for my purposes). Any pointers would be appreciated.

The texts should be:

- freely available for research purposes;
- written in modern Chinese;
- by a single author (no translations);
- long (the longer, the better), at least 100 thousand words;

Any topic/genre would do; ideally, I'd like to have at least one novel 
and one non-literary piece (e.g., a textbook on economy or history).

Thank you,

Gemma Boleda
Universitat Politècnica de Catalunya

_______________________________________________
Corpora mailing list
Corpora <at> uib.no
http://mailman.uib.no/listinfo/corpora

jaime.hunt | 3 Sep 02:10 2008
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concordance program for large files

Hello everyone,

I was just wondering if you know of a good concordance program that deals with large files of over 1 million
words that I might be able to use for my research. Has anyone had any experience with one? There are a few free
ones on the internet, but they often don't deal with really large files.

Regards,
Jaime

Mr Jaime Hunt MAppLing (TESOL), BA (Hons)
PhD (Linguistics) Candidate
School of Humanities and Social Science
McMullin Building
University of Newcastle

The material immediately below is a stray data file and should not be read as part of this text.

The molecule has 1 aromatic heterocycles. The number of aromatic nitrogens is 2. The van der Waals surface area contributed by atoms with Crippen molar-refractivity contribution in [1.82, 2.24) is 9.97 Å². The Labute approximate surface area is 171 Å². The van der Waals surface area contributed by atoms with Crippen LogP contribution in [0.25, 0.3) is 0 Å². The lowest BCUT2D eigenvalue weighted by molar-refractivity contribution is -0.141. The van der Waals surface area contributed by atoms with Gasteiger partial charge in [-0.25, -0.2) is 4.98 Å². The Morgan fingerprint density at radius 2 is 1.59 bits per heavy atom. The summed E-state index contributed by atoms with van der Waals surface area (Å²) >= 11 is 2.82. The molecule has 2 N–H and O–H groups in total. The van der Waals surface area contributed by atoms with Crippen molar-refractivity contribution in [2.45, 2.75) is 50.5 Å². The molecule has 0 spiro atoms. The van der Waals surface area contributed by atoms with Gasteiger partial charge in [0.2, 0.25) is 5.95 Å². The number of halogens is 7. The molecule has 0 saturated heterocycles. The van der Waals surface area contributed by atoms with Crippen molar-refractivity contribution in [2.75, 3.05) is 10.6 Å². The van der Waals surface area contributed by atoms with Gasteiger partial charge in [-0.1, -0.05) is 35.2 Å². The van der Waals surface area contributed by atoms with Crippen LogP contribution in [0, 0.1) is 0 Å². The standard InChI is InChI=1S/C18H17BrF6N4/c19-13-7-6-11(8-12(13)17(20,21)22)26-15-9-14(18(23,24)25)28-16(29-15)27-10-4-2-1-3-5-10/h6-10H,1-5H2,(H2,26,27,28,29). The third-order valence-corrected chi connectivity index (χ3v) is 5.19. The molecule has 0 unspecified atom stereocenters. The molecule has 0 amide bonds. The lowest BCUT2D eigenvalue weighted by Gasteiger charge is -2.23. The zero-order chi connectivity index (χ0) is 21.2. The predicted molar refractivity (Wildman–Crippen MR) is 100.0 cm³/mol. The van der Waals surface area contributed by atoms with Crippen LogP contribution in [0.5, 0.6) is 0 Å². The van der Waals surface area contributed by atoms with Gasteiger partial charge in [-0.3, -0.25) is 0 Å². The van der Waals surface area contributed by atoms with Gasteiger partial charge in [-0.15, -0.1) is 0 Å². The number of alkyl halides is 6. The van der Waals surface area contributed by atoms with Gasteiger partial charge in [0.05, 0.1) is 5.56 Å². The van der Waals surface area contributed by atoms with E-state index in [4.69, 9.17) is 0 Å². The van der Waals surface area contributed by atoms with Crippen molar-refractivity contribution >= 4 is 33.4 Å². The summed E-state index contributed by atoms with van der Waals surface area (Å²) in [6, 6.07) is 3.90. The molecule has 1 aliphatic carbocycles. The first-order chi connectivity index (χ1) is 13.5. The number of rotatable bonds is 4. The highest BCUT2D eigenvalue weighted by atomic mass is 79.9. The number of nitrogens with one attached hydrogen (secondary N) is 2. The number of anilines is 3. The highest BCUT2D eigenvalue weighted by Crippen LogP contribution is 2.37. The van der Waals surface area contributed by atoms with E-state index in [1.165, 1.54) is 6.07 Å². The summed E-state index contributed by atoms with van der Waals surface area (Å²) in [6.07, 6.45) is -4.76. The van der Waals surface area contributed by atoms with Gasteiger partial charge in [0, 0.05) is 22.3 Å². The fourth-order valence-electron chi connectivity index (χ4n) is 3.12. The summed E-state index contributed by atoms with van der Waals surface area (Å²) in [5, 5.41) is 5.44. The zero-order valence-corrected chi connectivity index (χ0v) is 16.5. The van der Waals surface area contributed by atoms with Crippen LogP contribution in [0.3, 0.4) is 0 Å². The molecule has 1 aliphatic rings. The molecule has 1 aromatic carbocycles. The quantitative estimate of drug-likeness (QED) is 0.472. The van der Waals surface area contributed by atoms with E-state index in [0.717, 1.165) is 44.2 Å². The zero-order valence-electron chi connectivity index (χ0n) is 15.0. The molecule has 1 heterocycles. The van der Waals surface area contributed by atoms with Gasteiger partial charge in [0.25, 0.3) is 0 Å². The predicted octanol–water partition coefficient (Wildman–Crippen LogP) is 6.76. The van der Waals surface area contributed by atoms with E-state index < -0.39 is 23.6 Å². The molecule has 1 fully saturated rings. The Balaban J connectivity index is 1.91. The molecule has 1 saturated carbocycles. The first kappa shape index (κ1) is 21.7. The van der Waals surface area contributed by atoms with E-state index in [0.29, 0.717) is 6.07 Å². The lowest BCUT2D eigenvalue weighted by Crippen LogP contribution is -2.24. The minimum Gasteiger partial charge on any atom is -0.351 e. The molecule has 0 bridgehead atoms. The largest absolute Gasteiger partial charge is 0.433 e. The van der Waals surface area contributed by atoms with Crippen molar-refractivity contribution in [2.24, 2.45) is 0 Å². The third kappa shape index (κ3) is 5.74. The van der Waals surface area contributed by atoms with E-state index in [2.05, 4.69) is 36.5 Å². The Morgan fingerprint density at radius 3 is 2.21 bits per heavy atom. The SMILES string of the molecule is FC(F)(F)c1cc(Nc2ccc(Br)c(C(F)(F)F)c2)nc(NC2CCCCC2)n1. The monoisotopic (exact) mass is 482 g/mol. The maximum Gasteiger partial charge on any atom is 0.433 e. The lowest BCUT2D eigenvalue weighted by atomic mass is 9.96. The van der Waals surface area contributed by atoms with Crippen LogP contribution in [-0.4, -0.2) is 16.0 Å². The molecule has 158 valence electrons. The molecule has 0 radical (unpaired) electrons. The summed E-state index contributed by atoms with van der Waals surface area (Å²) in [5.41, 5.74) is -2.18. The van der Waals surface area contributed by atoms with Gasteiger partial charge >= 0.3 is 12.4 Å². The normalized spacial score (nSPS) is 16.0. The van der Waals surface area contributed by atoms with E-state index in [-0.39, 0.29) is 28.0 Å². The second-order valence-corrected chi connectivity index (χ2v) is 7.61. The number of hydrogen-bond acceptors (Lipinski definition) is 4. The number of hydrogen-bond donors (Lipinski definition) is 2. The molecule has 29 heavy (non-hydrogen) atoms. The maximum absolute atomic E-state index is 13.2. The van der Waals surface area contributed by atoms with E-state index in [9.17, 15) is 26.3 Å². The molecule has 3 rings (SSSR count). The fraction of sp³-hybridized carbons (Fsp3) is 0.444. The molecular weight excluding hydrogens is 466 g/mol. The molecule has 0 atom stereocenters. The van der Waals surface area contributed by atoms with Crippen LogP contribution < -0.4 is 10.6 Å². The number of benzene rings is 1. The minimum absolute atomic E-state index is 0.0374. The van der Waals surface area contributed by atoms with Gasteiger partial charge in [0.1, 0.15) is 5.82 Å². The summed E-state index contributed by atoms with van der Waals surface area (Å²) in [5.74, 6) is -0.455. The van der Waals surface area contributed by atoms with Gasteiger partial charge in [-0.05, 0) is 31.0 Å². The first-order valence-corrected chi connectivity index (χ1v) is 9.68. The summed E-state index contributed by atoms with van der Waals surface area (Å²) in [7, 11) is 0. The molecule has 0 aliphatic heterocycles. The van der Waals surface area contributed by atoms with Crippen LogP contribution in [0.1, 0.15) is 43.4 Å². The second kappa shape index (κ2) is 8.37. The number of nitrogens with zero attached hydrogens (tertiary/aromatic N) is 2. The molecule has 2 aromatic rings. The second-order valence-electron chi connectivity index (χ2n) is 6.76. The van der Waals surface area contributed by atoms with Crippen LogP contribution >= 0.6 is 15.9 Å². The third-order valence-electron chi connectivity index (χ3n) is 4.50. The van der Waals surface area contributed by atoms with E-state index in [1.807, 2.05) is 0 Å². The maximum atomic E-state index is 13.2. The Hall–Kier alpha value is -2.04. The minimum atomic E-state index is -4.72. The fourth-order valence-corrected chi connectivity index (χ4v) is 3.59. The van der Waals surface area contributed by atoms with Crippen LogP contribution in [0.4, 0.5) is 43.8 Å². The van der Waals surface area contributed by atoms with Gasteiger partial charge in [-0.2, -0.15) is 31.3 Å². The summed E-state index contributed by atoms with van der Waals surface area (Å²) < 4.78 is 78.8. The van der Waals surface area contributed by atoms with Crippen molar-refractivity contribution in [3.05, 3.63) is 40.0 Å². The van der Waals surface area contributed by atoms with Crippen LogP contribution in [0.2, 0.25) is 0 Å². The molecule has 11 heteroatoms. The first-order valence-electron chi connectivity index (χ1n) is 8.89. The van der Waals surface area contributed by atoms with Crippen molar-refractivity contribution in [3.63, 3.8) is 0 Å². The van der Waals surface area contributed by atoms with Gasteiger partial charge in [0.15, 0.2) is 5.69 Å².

Callaghan
NSW 2308
Australia

Ph. +61 (0)2 4921 5175
Email: jaime.hunt <at> studentmail.newcastle.edu.au

_______________________________________________
Corpora mailing list
Corpora <at> uib.no
http://mailman.uib.no/listinfo/corpora

Paul Johnston | 3 Sep 08:41 2008
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Re: concordance program for large files

On Wednesday 03 September 2008 01:10:05 
jaime.hunt <at> studentmail.newcastle.edu.au wrote:
> Hello everyone,
>
> I was just wondering if you know of a good concordance program that deals
> with large files of over 1 million words that I might be able to use for my
> research. Has anyone had any experience with one? There are a few free ones
> on the internet, but they often don't deal with really large files.
>
> Regards,
> Jaime
>
> Mr Jaime Hunt MAppLing (TESOL), BA (Hons)
> PhD (Linguistics) Candidate
> School of Humanities and Social Science
> McMullin Building
> University of Newcastle
> Callaghan
> NSW 2308
> Australia
>
> Ph. +61 (0)2 4921 5175
> Email: jaime.hunt <at> studentmail.newcastle.edu.au
>
> _______________________________________________
> Corpora mailing list
> Corpora <at> uib.no
> http://mailman.uib.no/listinfo/corpora

For REALLY large file you could use the Cambridge-CMU Toolkit to build 
(Continue reading)

Chris Tribble | 3 Sep 09:20 2008
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Re: concordance program for large files

For larger files in a windows environment I'd recommend Wordsmith Tools
(http://www.lexically.net/wordsmith/) or MonoConc Pro
(http://www.athel.com/).  Neither are free - but they're not that expensive
either.  I've used WS Tools with the whole of BNC and larger corpora with no
problems.  WS Tools works well with Unicode and is very good for Ngrams,